The Duke of Uranium
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Jak Jinnaka plunges into a world of danger and intrigue beyond imagination as he is forced to ask: “Where’s the party?”
Jak Jinnaka’s thirty-sixth-century teenage life has been nothing but fun—ignoring school, partying outrageously with his beautiful girlfriend, Sesh, and spending his uncle Sib’s huge fortune. But while they are out for a wild night of postgraduation clubbing, Sesh is kidnapped by the dangerous, enigmatic Duke of Uranium. Bruised and battered, Jak wakes up to a whole new reality: sweet, superficial Sesh is actually Princess Shyf of Greenworld, daughter of the rulers of a powerful faraway spaceport; kind and slightly dotty old Uncle Sib is a legendary spymaster; and Jak’s whole life has been preparation for the world of espionage. Now, his maiden mission is to rescue his girlfriend from one of the most powerful aristocrats in the solar system—or is it? The world Uncle Sib has plunged him into has wheels within every wheel and hidden forces in every shadow, and the only thing that is just what it seems is Jak himself: an amoral party animal looking out for number one!
“Rollicking space opera with outlaws, space travel, kidnappings, rescues, chases, and the abrupt coming of age of the protagonist.” —Science Fiction Chronicle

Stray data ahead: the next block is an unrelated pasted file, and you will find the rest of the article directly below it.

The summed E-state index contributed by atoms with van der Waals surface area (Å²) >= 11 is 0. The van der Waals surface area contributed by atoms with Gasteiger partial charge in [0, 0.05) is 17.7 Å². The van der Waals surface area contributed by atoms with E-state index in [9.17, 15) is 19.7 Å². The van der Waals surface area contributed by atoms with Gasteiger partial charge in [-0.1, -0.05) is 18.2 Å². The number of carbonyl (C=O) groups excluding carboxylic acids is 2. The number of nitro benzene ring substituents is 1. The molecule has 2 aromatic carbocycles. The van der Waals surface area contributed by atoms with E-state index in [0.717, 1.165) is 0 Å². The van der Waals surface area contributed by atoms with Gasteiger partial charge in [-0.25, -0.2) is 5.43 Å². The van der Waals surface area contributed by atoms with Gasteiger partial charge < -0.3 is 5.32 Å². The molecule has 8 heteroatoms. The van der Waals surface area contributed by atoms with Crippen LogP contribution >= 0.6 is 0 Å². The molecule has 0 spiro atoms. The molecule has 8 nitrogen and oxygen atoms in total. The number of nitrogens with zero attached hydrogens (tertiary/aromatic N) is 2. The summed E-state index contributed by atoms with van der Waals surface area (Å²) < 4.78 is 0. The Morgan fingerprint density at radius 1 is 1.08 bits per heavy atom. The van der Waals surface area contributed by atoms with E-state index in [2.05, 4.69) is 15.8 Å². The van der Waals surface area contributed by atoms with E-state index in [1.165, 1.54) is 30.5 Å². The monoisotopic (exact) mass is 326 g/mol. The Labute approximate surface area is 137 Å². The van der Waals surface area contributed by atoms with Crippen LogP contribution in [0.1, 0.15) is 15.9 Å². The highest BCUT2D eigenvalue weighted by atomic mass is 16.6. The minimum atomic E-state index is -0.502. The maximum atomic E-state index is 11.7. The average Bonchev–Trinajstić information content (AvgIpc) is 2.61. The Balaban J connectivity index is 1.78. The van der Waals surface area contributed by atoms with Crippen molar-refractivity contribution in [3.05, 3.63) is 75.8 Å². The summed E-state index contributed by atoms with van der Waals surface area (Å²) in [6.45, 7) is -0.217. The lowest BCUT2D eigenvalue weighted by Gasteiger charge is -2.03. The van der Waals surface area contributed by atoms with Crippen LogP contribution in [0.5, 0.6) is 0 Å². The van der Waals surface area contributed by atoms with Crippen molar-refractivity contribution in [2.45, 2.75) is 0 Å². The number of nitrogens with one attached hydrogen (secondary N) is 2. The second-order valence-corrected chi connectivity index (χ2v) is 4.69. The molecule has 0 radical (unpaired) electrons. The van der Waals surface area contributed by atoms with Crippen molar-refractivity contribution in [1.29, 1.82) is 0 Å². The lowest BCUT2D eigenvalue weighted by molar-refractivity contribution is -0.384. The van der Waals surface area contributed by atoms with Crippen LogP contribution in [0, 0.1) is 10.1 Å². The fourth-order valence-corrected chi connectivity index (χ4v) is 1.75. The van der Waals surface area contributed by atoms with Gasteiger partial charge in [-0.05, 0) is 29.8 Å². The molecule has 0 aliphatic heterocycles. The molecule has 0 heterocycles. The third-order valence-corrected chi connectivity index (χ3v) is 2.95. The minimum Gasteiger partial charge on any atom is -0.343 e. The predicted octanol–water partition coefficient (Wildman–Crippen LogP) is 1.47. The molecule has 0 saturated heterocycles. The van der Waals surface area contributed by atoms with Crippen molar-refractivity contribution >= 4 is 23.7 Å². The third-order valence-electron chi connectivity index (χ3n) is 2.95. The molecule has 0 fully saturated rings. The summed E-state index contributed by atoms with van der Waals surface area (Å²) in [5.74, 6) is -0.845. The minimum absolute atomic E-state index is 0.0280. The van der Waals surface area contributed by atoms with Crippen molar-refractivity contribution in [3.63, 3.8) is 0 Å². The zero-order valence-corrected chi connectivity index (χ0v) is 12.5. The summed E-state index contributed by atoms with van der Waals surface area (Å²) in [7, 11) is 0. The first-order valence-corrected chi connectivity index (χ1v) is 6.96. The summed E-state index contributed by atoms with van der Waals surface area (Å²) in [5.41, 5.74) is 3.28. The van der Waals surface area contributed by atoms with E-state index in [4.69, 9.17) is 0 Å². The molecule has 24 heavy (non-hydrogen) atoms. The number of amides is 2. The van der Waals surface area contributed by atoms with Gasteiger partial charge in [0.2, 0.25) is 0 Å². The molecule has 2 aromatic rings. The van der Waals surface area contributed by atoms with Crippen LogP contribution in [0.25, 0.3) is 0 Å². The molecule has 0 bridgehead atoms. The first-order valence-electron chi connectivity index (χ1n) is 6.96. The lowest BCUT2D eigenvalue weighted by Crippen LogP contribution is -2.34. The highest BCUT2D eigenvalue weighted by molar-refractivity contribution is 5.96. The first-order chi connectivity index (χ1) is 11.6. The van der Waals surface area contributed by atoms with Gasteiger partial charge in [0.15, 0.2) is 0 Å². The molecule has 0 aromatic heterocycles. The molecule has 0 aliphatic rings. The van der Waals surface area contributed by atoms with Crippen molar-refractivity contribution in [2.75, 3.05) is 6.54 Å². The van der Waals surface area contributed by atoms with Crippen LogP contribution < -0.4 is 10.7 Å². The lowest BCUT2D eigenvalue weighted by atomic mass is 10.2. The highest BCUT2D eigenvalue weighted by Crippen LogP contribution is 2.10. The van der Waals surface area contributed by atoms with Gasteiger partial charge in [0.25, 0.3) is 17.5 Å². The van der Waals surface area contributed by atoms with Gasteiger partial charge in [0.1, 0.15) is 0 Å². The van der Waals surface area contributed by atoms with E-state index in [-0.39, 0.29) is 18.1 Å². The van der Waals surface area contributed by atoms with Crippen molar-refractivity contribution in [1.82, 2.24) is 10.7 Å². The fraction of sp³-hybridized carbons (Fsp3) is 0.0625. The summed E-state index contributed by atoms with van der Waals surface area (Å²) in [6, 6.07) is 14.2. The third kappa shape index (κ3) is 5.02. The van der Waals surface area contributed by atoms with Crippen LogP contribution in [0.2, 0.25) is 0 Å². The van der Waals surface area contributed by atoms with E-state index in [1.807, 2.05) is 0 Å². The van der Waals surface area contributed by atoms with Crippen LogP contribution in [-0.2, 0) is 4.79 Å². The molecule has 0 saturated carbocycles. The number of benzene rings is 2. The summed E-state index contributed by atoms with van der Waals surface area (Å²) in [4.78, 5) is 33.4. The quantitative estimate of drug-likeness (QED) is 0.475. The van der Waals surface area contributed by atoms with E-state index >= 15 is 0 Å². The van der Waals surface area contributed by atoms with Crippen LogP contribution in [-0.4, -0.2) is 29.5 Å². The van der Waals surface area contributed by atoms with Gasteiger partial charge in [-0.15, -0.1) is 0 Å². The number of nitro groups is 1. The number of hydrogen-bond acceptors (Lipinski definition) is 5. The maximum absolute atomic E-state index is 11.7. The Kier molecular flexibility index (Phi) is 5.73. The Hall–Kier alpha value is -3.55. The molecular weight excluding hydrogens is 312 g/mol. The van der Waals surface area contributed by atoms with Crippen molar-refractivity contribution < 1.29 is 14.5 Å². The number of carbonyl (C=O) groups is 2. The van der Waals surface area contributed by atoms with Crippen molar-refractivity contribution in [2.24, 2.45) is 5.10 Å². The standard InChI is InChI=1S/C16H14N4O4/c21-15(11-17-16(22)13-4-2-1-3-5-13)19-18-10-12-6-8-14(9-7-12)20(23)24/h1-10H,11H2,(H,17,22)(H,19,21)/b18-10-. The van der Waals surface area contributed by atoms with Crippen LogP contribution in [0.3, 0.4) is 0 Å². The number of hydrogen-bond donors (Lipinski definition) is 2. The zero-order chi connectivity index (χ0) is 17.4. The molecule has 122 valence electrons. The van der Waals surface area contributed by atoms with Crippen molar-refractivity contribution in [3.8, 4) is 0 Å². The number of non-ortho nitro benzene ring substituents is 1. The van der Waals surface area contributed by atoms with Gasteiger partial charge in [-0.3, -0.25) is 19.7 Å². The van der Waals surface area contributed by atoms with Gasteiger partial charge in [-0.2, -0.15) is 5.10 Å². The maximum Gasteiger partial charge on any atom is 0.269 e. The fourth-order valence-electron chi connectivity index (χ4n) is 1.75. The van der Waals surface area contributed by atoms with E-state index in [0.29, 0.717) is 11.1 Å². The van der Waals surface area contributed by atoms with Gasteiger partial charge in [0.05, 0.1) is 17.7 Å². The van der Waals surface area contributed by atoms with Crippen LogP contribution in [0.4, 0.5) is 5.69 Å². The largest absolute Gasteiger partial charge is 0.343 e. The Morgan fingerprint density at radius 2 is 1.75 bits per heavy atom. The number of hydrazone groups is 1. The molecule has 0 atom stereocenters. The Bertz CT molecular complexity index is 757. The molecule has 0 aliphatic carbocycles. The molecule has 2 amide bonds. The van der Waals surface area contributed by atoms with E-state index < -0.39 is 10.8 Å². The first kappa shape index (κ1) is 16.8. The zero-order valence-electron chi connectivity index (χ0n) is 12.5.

“Barnes plays with old-fashioned space opera in this far-future SF adventure. . . . This is a fun romp.” —Locus “If you miss days of wild adventures in farflung futures, grab a ticket . . . ride along with The Duke of Uranium.” —Rambles
John Barnes has lived in Denver for many years. Off and on, he has made his living as a writer, teacher, designer, performer, and statistician, in show business, politics, academia, marketing research, software, and publishing, and amused himself with cooking, martial arts, and ballroom dance. He says it all overlaps if you look at it right.
Barnes has authored more than thirty novels and numerous short stories including the national bestseller Encounter with Tiber (cowritten with Buzz Aldrin), Mother of Storms (finalist for both the Hugo and Nebula awards), and Tales of the Madman Underground (winner of the Michael L. Printz Award), among others. He received his doctorate of philosophy in theater arts at the University of Pittsburgh, and has taught college courses in a wide variety of disciplines. His personal blog is at thatjohnbarnes.blogspot.com.